“If the past cannot teach the present, and the father cannot teach the son, then history need not have bothered to go on, and the world has wasted a great deal of time.” – Russell Hoban
“There are many kinds of success in life worth having. It is exceedingly interesting and attractive to be a successful business man, or railway man, or farmer, or a successful lawyer or doctor; or a writer, or a President, or a ranchman, or the colonel of a fighting regiment, or to kill grizzly bears and lions. But for unflagging interest and enjoyment, a household of children, if things go reasonably well, certainly makes all other forms of success and achievement lose their importance by comparison.” –Theodore Roosevelt
“Father! To God Himself we cannot give a holier name.” – William Wordsworth
“We think our Fathers Fools, so wise we grow; Our wiser Sons, no doubt, will think us so.” – Alexander Pope
“His values embraced family, reveled in the social mingling of the kitchen, and above all, welcomed the loving disorder of children.” – John Cole
“Children are a poor man’s riches.” – English proverb
“It is easier to build strong children than to repair broken men.” – Frederick Douglass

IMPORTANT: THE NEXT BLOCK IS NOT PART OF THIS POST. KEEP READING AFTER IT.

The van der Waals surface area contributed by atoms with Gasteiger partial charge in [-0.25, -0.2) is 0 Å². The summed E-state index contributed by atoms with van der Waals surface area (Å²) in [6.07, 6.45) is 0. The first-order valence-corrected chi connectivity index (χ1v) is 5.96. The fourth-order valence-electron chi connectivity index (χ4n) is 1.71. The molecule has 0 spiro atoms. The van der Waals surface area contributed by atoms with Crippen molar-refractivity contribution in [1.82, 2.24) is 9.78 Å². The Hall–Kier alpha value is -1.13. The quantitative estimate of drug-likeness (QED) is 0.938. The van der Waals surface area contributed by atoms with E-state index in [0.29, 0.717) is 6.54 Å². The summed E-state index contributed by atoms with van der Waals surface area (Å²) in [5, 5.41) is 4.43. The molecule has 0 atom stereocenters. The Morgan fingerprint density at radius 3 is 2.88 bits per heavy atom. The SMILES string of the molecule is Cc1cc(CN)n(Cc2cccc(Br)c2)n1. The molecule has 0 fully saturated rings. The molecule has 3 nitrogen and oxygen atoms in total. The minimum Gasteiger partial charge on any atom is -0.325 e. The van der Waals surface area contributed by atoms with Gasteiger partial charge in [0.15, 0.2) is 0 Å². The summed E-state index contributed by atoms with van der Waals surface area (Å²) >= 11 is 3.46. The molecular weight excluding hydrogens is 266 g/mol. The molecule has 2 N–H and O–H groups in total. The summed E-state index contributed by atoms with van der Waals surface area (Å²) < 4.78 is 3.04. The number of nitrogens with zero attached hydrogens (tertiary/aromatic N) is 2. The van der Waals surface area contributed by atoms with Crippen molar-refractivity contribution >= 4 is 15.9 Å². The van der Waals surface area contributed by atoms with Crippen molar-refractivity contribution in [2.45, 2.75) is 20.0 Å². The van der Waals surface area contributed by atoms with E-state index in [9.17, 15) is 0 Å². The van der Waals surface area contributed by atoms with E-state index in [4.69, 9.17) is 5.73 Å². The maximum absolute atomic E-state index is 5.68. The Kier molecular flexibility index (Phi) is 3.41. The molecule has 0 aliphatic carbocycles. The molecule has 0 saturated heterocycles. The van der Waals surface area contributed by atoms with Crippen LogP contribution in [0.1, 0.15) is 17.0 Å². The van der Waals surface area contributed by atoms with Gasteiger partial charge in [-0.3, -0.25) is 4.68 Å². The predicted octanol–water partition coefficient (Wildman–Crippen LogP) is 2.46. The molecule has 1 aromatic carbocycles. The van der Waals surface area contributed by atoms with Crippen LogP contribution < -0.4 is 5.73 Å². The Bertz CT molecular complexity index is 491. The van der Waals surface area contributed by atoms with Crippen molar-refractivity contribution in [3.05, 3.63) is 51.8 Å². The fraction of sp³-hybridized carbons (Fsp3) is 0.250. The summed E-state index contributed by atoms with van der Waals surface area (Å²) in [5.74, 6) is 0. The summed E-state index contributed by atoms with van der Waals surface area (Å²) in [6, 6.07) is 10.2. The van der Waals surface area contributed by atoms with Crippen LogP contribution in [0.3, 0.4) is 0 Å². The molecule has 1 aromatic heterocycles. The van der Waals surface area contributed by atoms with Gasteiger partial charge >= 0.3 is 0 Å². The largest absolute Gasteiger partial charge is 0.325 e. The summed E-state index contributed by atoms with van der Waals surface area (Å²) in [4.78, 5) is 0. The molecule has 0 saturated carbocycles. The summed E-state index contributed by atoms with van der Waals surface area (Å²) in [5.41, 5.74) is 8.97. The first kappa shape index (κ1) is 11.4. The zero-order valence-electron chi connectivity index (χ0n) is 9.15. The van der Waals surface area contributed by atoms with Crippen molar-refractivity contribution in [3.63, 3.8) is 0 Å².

“A girl’s father is the first man in her life, and probably the most influential.” –David Jeremiah
“Fathers, like mothers, are not born. Men grow into fathers and fathering is a very important stage in their development.” – David Gottesman
“Father of fathers, make me one,
A fit example for a son.” – Douglas Malloch
“Being a great father is like shaving. No matter how good you shaved today, you have to do it again tomorrow.” – Reed Markham
“It is easier for a father to have children than for children to have a real father.” –Pope John XXIII
“When I looked at you first I saw not your mother and me, but your two grandfathers . . . and, as my father, whom I loved a great deal, had died the year before, I was moved to see that here, in you, he was alive.” – Peter Carey
“Dads are most ordinary men turned by love into heroes, adventurers, story-tellers, and singers of song.” – Pam Brown
“‘Father’ is the noblest title a man can be given. It is more than a biological role. It signifies a patriarch, a leader, an exemplar, a confidant, a teacher, a hero, a friend.” – Robert L. Backman
“Noble fathers have noble children.” – Euripides
“The father who does not teach his son his duties is equally guilty with the son who neglects them.” – Confucius